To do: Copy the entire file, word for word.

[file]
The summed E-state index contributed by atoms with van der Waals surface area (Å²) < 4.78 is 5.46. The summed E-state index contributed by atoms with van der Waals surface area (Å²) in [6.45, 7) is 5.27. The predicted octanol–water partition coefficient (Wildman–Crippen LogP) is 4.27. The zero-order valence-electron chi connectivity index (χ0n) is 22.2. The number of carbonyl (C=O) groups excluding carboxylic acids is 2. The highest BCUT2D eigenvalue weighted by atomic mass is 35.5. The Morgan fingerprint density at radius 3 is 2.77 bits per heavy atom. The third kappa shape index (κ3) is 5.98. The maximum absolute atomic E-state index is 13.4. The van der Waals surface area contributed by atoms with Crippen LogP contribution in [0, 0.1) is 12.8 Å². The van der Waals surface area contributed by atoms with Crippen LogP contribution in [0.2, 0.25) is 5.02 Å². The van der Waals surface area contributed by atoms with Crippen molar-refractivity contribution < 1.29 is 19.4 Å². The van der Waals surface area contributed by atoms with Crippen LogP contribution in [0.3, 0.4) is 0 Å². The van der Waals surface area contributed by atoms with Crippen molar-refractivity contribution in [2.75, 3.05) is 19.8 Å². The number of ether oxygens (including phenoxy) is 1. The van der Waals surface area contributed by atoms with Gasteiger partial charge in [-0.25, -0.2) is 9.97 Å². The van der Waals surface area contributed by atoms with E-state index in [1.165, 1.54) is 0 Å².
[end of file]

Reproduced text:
The summed E-state index contributed by atoms with van der Waals surface area (Å²) < 4.78 is 5.46. The summed E-state index contributed by atoms with van der Waals surface area (Å²) in [6.45, 7) is 5.27. The predicted octanol–water partition coefficient (Wildman–Crippen LogP) is 4.27. The zero-order valence-electron chi connectivity index (χ0n) is 22.2. The number of carbonyl (C=O) groups excluding carboxylic acids is 2. The highest BCUT2D eigenvalue weighted by atomic mass is 35.5. The Morgan fingerprint density at radius 3 is 2.77 bits per heavy atom. The third kappa shape index (κ3) is 5.98. The maximum absolute atomic E-state index is 13.4. The van der Waals surface area contributed by atoms with Crippen LogP contribution in [0, 0.1) is 12.8 Å². The van der Waals surface area contributed by atoms with Crippen LogP contribution in [0.2, 0.25) is 5.02 Å². The van der Waals surface area contributed by atoms with Crippen molar-refractivity contribution < 1.29 is 19.4 Å². The van der Waals surface area contributed by atoms with Crippen LogP contribution in [0.3, 0.4) is 0 Å². The van der Waals surface area contributed by atoms with Crippen molar-refractivity contribution in [2.75, 3.05) is 19.8 Å². The number of ether oxygens (including phenoxy) is 1. The van der Waals surface area contributed by atoms with Gasteiger partial charge in [-0.25, -0.2) is 9.97 Å². The van der Waals surface area contributed by atoms with E-state index in [1.165, 1.54) is 0 Å².